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Aleksandr Ivanov and Nikolai Gogol : The Image and the Word in the Russian Tradition of Art as Prophecy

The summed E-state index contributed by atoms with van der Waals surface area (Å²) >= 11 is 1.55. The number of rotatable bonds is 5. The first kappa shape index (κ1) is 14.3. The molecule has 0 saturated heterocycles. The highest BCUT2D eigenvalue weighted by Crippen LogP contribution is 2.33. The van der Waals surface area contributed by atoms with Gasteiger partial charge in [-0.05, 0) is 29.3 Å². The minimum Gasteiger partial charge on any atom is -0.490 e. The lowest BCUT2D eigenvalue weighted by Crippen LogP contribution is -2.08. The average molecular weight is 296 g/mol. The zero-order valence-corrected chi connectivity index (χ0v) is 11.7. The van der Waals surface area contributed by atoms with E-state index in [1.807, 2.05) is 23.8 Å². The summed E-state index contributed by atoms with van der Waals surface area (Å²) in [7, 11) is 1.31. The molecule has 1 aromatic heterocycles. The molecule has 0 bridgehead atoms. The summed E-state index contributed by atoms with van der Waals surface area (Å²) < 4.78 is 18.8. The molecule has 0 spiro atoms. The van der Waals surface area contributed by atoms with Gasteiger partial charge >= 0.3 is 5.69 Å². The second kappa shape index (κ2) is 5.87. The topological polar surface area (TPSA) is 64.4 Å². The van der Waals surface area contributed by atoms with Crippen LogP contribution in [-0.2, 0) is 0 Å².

The pervasive Russian image of the artist as a prophet is generally regarded as a verbal construct, rooted in – and developed through – literary tradition. The purpose of this paper is not to dispute this view, but to enrich it by considering a hitherto neglected but significant contributing factor: the role of the visual arts in building up the view of the artist as a prophet. A crucial turning-point in the formation of the tradition was played by the relationship between the painter Aleksandr Ivanov (1806-1858) and Nikolai Gogol (1809-1852) from the time of their first meetings in Rome in the late 1830s until Gogol’s death in 1852. Throughout this period Ivanov was settled in Rome, working on his magnum opus ‘The Appearance of the Messiah to the People’ (1833-1857), while Gogol was toiling away on Dead Souls (1835-1852, first part published in 1842), revising his short story ‘The Portrait’ (second version published in 1842), and penning Selected Passages from Correspondence with Friends (1845-1846, published in 1847). The notion of the prophetic message of art is crucial to all four of these works in different ways. It is particularly rewarding to analyse the way that Ivanov’s visual treatment of this theme interacted with and influenced Gogol’s literary development of the image of the artist as prophet.
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